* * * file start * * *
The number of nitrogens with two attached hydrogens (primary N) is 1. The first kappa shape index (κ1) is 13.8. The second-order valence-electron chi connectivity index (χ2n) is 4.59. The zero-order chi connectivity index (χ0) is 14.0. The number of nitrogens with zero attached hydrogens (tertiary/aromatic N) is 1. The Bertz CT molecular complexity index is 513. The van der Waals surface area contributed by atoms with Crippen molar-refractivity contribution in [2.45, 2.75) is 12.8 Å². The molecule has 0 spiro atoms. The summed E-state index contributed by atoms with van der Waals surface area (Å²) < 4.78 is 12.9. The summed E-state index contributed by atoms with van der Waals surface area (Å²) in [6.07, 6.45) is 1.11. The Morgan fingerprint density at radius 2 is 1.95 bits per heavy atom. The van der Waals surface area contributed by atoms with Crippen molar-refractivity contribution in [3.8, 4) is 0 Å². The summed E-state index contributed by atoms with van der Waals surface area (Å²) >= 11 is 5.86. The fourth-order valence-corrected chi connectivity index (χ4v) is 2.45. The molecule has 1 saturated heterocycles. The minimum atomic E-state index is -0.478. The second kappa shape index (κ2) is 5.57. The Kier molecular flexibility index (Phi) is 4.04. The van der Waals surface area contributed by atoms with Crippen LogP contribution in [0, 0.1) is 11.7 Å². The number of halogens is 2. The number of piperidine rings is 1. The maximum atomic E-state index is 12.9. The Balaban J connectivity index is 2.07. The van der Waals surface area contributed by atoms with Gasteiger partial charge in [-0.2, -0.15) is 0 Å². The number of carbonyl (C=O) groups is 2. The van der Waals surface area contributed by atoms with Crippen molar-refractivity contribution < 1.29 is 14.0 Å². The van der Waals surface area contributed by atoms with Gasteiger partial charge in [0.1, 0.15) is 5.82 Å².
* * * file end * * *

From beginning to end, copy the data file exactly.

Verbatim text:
The number of nitrogens with two attached hydrogens (primary N) is 1. The first kappa shape index (κ1) is 13.8. The second-order valence-electron chi connectivity index (χ2n) is 4.59. The zero-order chi connectivity index (χ0) is 14.0. The number of nitrogens with zero attached hydrogens (tertiary/aromatic N) is 1. The Bertz CT molecular complexity index is 513. The van der Waals surface area contributed by atoms with Crippen molar-refractivity contribution in [2.45, 2.75) is 12.8 Å². The molecule has 0 spiro atoms. The summed E-state index contributed by atoms with van der Waals surface area (Å²) < 4.78 is 12.9. The summed E-state index contributed by atoms with van der Waals surface area (Å²) in [6.07, 6.45) is 1.11. The Morgan fingerprint density at radius 2 is 1.95 bits per heavy atom. The van der Waals surface area contributed by atoms with Crippen molar-refractivity contribution in [3.8, 4) is 0 Å². The summed E-state index contributed by atoms with van der Waals surface area (Å²) >= 11 is 5.86. The fourth-order valence-corrected chi connectivity index (χ4v) is 2.45. The molecule has 1 saturated heterocycles. The minimum atomic E-state index is -0.478. The second kappa shape index (κ2) is 5.57. The Kier molecular flexibility index (Phi) is 4.04. The van der Waals surface area contributed by atoms with Crippen LogP contribution in [0, 0.1) is 11.7 Å². The number of halogens is 2. The number of piperidine rings is 1. The maximum atomic E-state index is 12.9. The Balaban J connectivity index is 2.07. The van der Waals surface area contributed by atoms with Gasteiger partial charge in [-0.2, -0.15) is 0 Å². The number of carbonyl (C=O) groups is 2. The van der Waals surface area contributed by atoms with Crippen molar-refractivity contribution < 1.29 is 14.0 Å². The van der Waals surface area contributed by atoms with Gasteiger partial charge in [0.1, 0.15) is 5.82 Å².